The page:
There was something about his convoluted logic that made sense.  He was preparing me, maybe immunizing me, for what we often call Real Life.  A few years later at his funeral I learned that he’d grown up in the Depression and had to drop out of school at the end of the eighth grade to help support his family. During the Korean War he’d been drafted and decided to stay in the Marine Corp.  He’d had a hard life, made something of himself, and as a veteran was passing all this knowledge from the College of Hard Knocks on to younger men.  At the reception I introduced myself to his widow and mentioned his nickname for me. “Oh, don’t let it bother you, he called everyone that. He wasn’t good at remembering names.”
      It took a while, but I finally figured out what he meant by those free life lessons.  We all fall short or fail, and sometimes plant our face smack into a warm pile of barnyard organic fertilizer; it’s what we do next that matters.  We can quit and go home. We can get angry and stupidly take a swipe at a recently retired Marine sergeant and probably land right back in the afore-mentioned fertilizer. Or we can learn one of Don’s lessons. Rule One: Failure is an important part of life.  Rule Two: Don’t keep repeating the same mistakes when there are new ones to make.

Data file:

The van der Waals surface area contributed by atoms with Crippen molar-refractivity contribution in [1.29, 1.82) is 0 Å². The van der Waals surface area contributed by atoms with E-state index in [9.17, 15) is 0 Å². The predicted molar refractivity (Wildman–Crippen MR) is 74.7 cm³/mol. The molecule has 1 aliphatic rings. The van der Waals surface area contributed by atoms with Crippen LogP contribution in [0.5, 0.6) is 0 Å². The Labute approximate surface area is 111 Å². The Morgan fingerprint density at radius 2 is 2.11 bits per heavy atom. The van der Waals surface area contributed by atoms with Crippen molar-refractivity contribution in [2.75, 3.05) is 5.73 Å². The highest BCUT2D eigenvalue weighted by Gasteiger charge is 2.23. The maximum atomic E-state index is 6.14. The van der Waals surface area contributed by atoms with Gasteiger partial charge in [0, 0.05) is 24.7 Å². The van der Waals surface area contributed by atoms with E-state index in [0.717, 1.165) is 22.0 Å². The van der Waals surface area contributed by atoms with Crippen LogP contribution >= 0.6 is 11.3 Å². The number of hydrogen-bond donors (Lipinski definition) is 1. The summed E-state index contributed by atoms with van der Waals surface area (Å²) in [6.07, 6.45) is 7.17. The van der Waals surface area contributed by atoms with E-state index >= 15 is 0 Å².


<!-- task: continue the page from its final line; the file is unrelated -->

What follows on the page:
Most of us don’t like failure, especially when it is our own failure.  That’s fine. Failure isn’t meant to be fun. We are supposed to learn from it.  The real danger is to fear failure or making a mistake that we emotionally freeze, and then we quit and go home.  That is why we don’t laugh at someone else’s failure.  Or at least we shouldn’t laugh.  Since we all fail from time to time, I find it interesting that business schools put all their emphasis on success, but don’t seem to bring up the topic of failure.
     Failure can be important for us.  Once Thomas Edison had successfully invented the light bulb, someone asked him how many attempts it took. Edison quoted a number, and the man was astounded. “You had THAT many failures?”  he asked. “No,” said Edison, “I succeeded in finding all those ways that do not work.”